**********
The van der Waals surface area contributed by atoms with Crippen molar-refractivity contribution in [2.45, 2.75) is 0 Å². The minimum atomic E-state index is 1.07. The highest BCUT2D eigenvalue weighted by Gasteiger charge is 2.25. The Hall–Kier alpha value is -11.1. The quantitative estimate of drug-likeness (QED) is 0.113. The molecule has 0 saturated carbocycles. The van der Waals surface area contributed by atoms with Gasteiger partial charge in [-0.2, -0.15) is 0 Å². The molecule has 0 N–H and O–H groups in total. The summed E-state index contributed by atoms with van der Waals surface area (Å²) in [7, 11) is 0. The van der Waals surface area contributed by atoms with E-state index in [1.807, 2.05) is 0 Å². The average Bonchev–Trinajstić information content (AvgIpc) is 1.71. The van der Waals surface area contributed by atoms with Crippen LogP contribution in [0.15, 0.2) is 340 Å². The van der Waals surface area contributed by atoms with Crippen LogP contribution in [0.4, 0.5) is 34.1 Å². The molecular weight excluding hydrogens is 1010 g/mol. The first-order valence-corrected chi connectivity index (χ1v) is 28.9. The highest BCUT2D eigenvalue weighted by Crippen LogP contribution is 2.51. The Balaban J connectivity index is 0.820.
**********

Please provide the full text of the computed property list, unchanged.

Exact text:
The van der Waals surface area contributed by atoms with Crippen molar-refractivity contribution in [2.45, 2.75) is 0 Å². The minimum atomic E-state index is 1.07. The highest BCUT2D eigenvalue weighted by Gasteiger charge is 2.25. The Hall–Kier alpha value is -11.1. The quantitative estimate of drug-likeness (QED) is 0.113. The molecule has 0 saturated carbocycles. The van der Waals surface area contributed by atoms with Gasteiger partial charge in [-0.2, -0.15) is 0 Å². The molecule has 0 N–H and O–H groups in total. The summed E-state index contributed by atoms with van der Waals surface area (Å²) in [7, 11) is 0. The van der Waals surface area contributed by atoms with E-state index in [1.807, 2.05) is 0 Å². The average Bonchev–Trinajstić information content (AvgIpc) is 1.71. The van der Waals surface area contributed by atoms with Crippen LogP contribution in [0.15, 0.2) is 340 Å². The van der Waals surface area contributed by atoms with Crippen LogP contribution in [0.4, 0.5) is 34.1 Å². The molecular weight excluding hydrogens is 1010 g/mol. The first-order valence-corrected chi connectivity index (χ1v) is 28.9. The highest BCUT2D eigenvalue weighted by Crippen LogP contribution is 2.51. The Balaban J connectivity index is 0.820.